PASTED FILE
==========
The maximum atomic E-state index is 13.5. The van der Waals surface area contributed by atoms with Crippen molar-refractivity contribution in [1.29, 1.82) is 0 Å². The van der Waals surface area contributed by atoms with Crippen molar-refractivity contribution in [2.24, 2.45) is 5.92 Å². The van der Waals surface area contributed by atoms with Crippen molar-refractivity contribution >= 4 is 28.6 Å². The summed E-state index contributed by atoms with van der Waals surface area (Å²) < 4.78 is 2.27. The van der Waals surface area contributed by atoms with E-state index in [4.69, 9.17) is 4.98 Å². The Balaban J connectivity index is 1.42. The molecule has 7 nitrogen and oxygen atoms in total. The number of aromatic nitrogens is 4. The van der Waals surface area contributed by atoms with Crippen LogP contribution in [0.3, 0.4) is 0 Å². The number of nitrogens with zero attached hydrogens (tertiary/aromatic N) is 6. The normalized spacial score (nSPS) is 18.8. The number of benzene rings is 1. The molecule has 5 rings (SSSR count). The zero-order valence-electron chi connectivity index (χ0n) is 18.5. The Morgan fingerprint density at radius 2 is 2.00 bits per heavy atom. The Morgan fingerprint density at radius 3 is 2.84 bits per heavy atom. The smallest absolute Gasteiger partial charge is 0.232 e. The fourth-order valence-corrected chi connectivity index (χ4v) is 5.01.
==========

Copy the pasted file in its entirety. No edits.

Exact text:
The maximum atomic E-state index is 13.5. The van der Waals surface area contributed by atoms with Crippen molar-refractivity contribution in [1.29, 1.82) is 0 Å². The van der Waals surface area contributed by atoms with Crippen molar-refractivity contribution in [2.24, 2.45) is 5.92 Å². The van der Waals surface area contributed by atoms with Crippen molar-refractivity contribution >= 4 is 28.6 Å². The summed E-state index contributed by atoms with van der Waals surface area (Å²) < 4.78 is 2.27. The van der Waals surface area contributed by atoms with E-state index in [4.69, 9.17) is 4.98 Å². The Balaban J connectivity index is 1.42. The molecule has 7 nitrogen and oxygen atoms in total. The number of aromatic nitrogens is 4. The van der Waals surface area contributed by atoms with Crippen LogP contribution in [0.3, 0.4) is 0 Å². The number of nitrogens with zero attached hydrogens (tertiary/aromatic N) is 6. The normalized spacial score (nSPS) is 18.8. The number of benzene rings is 1. The molecule has 5 rings (SSSR count). The zero-order valence-electron chi connectivity index (χ0n) is 18.5. The Morgan fingerprint density at radius 2 is 2.00 bits per heavy atom. The Morgan fingerprint density at radius 3 is 2.84 bits per heavy atom. The smallest absolute Gasteiger partial charge is 0.232 e. The fourth-order valence-corrected chi connectivity index (χ4v) is 5.01.